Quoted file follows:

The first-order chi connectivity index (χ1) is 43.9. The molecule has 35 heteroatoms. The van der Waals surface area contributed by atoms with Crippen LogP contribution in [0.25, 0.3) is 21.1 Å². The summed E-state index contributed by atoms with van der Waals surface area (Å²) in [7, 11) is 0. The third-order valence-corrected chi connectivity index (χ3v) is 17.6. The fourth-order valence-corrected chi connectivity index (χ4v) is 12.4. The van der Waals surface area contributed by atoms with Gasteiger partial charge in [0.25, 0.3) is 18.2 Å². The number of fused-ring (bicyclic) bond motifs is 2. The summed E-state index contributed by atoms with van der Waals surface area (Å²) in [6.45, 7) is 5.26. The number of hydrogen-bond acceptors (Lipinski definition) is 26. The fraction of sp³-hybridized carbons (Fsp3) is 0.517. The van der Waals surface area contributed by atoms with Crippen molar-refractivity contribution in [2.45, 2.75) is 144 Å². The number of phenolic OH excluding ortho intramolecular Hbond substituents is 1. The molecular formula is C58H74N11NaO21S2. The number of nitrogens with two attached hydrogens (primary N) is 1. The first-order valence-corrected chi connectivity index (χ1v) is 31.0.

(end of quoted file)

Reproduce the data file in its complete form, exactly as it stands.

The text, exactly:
The first-order chi connectivity index (χ1) is 43.9. The molecule has 35 heteroatoms. The van der Waals surface area contributed by atoms with Crippen LogP contribution in [0.25, 0.3) is 21.1 Å². The summed E-state index contributed by atoms with van der Waals surface area (Å²) in [7, 11) is 0. The third-order valence-corrected chi connectivity index (χ3v) is 17.6. The fourth-order valence-corrected chi connectivity index (χ4v) is 12.4. The van der Waals surface area contributed by atoms with Gasteiger partial charge in [0.25, 0.3) is 18.2 Å². The number of fused-ring (bicyclic) bond motifs is 2. The summed E-state index contributed by atoms with van der Waals surface area (Å²) in [6.45, 7) is 5.26. The number of hydrogen-bond acceptors (Lipinski definition) is 26. The fraction of sp³-hybridized carbons (Fsp3) is 0.517. The van der Waals surface area contributed by atoms with Crippen molar-refractivity contribution in [2.45, 2.75) is 144 Å². The number of phenolic OH excluding ortho intramolecular Hbond substituents is 1. The molecular formula is C58H74N11NaO21S2. The number of nitrogens with two attached hydrogens (primary N) is 1. The first-order valence-corrected chi connectivity index (χ1v) is 31.0.